Children can ride tandems in one of two ways. An adult tandem can be adapted with kiddy cranks, which bring the pedals up to the saddle via a bolt-on bottom bracket and an extra length of chain. Or there are child-back tandems from companies such as ThornandCirce, which have a smaller frame at the rear so the saddle can come down to reach the pedals. Both companies also produce triplets (three seats), and Circe makes quads (four seats). A tandem (or triplet or quad) can also be fitted with a childseat and/or tow a trailer or trailer cycle, enabling one adult to ride with a number of children.
Children may be ready for a tandem slightly earlier than a trailer cycle, as it’s more stable and can be equipped with DIY side bars similar to those of cargo bikes. (You need an extra ‘stoker handlebar’, fitted upside down to the rear seatpost, plus a couple of broom handles; tandem specialists can advise.) Tandems are hard work on hills, so low gears (or electric assistance) are very useful. Good brakes are important, too.
Age range: 3 months to 11+ years
Price range: £1,800-£9,000
Cargo cycles are designed to haul loads but can also carry passengers. The three most common types are: longtail bikes, which have an extended rear rack behind the rider; box bikes (sometimes known by their Dutch name, bakfiets), which have a box or platform in front of the rider; and box trikes, which have an even bigger box in between the two front wheels. Many cargo cycles are electrically assisted. Unless you’re fit or live somewhere flat, this is a better option for family cycling.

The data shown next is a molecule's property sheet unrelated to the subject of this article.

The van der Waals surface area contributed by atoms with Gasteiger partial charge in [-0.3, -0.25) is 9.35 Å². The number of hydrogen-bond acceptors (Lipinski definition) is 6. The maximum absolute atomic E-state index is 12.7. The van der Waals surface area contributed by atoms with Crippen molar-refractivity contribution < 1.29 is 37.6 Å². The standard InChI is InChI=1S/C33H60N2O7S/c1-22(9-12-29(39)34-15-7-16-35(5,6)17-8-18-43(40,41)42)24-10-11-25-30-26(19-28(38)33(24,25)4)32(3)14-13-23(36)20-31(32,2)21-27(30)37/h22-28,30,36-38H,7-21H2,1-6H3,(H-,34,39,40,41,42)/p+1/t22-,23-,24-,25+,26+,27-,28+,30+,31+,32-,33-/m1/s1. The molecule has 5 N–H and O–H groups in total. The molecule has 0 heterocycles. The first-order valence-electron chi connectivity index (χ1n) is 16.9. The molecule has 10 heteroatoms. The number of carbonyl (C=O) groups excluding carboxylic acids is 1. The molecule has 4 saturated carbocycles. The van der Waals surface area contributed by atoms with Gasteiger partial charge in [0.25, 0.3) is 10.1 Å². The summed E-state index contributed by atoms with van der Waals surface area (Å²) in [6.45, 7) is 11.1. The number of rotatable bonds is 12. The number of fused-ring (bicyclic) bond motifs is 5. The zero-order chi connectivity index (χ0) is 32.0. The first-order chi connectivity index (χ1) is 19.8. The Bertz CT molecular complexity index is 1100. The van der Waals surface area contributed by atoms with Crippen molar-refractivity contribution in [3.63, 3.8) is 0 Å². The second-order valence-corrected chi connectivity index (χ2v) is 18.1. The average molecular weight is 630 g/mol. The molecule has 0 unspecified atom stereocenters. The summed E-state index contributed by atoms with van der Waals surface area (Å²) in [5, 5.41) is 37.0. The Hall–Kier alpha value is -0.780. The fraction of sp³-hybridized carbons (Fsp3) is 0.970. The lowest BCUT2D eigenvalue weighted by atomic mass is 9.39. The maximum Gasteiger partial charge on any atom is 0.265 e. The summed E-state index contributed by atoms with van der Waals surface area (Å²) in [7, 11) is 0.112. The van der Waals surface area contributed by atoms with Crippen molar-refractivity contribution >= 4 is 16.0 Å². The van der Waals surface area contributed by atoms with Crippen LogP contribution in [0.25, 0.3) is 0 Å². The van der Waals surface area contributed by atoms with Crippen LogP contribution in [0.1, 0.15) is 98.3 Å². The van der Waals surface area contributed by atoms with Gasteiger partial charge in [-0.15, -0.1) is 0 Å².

Some cargo cycles can be fitted with baby seats, similar to those for cars, and can carry infants as young as 3 months. All take children from 9 months, either in a conventional child seat or on a padded, safety-harness-equipped bench seat. Maximum age depends on the design; many longtail bikes will carry adults. Most cargo cycles will carry at least two children – in childseats or an a one-behind-the-other bench on a longtail or on a side-by-side bench seat in a box bike. Box trikes, meanwhile, can often carry four small children, sitting side by side on facing benches. You may also be able to add a conventional child seat, trailer or trailer cycle – in which case you’lldefinitely want electric assistance.
Many cargo bikes have optional rain covers, which offer the same kind of weather protection as child trailer. And like trailers, they have lots of additional load-carrying space. Aside from the purchase price, the main issue with cargo cycles is parking. If you don’t have a garage, a metal shed – one of those for garden equipment or motorcycles – is the next best thing.